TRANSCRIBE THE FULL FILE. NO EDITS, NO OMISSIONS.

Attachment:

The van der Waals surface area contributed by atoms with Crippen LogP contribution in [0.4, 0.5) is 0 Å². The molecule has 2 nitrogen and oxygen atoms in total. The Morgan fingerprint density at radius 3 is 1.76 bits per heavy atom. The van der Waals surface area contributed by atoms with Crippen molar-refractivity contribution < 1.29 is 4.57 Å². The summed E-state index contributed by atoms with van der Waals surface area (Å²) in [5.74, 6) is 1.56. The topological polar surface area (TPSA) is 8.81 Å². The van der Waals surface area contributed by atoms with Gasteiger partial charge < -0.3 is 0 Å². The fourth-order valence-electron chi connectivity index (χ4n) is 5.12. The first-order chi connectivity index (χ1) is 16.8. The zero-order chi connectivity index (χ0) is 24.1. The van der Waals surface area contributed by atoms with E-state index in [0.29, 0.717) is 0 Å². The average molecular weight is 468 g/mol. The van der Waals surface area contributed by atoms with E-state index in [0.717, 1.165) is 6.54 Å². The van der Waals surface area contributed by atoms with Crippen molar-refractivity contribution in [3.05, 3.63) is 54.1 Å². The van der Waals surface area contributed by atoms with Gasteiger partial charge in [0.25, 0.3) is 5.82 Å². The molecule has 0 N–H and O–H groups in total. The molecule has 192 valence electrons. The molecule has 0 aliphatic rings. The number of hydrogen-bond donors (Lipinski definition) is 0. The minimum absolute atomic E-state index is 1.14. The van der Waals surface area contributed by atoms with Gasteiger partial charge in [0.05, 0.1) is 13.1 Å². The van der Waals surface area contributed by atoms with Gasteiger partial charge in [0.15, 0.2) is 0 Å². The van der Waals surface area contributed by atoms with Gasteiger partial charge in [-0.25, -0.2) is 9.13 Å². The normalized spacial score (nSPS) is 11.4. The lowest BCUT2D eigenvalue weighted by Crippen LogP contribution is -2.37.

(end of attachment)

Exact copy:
The van der Waals surface area contributed by atoms with Crippen LogP contribution in [0.4, 0.5) is 0 Å². The molecule has 2 nitrogen and oxygen atoms in total. The Morgan fingerprint density at radius 3 is 1.76 bits per heavy atom. The van der Waals surface area contributed by atoms with Crippen molar-refractivity contribution < 1.29 is 4.57 Å². The summed E-state index contributed by atoms with van der Waals surface area (Å²) in [5.74, 6) is 1.56. The topological polar surface area (TPSA) is 8.81 Å². The van der Waals surface area contributed by atoms with Gasteiger partial charge < -0.3 is 0 Å². The fourth-order valence-electron chi connectivity index (χ4n) is 5.12. The first-order chi connectivity index (χ1) is 16.8. The zero-order chi connectivity index (χ0) is 24.1. The van der Waals surface area contributed by atoms with E-state index in [0.29, 0.717) is 0 Å². The average molecular weight is 468 g/mol. The van der Waals surface area contributed by atoms with E-state index in [0.717, 1.165) is 6.54 Å². The van der Waals surface area contributed by atoms with Crippen molar-refractivity contribution in [3.05, 3.63) is 54.1 Å². The van der Waals surface area contributed by atoms with Gasteiger partial charge in [0.25, 0.3) is 5.82 Å². The molecule has 0 N–H and O–H groups in total. The molecule has 192 valence electrons. The molecule has 0 aliphatic rings. The number of hydrogen-bond donors (Lipinski definition) is 0. The minimum absolute atomic E-state index is 1.14. The van der Waals surface area contributed by atoms with Gasteiger partial charge in [0.05, 0.1) is 13.1 Å². The van der Waals surface area contributed by atoms with Gasteiger partial charge in [0.15, 0.2) is 0 Å². The van der Waals surface area contributed by atoms with Gasteiger partial charge in [-0.25, -0.2) is 9.13 Å². The normalized spacial score (nSPS) is 11.4. The lowest BCUT2D eigenvalue weighted by Crippen LogP contribution is -2.37.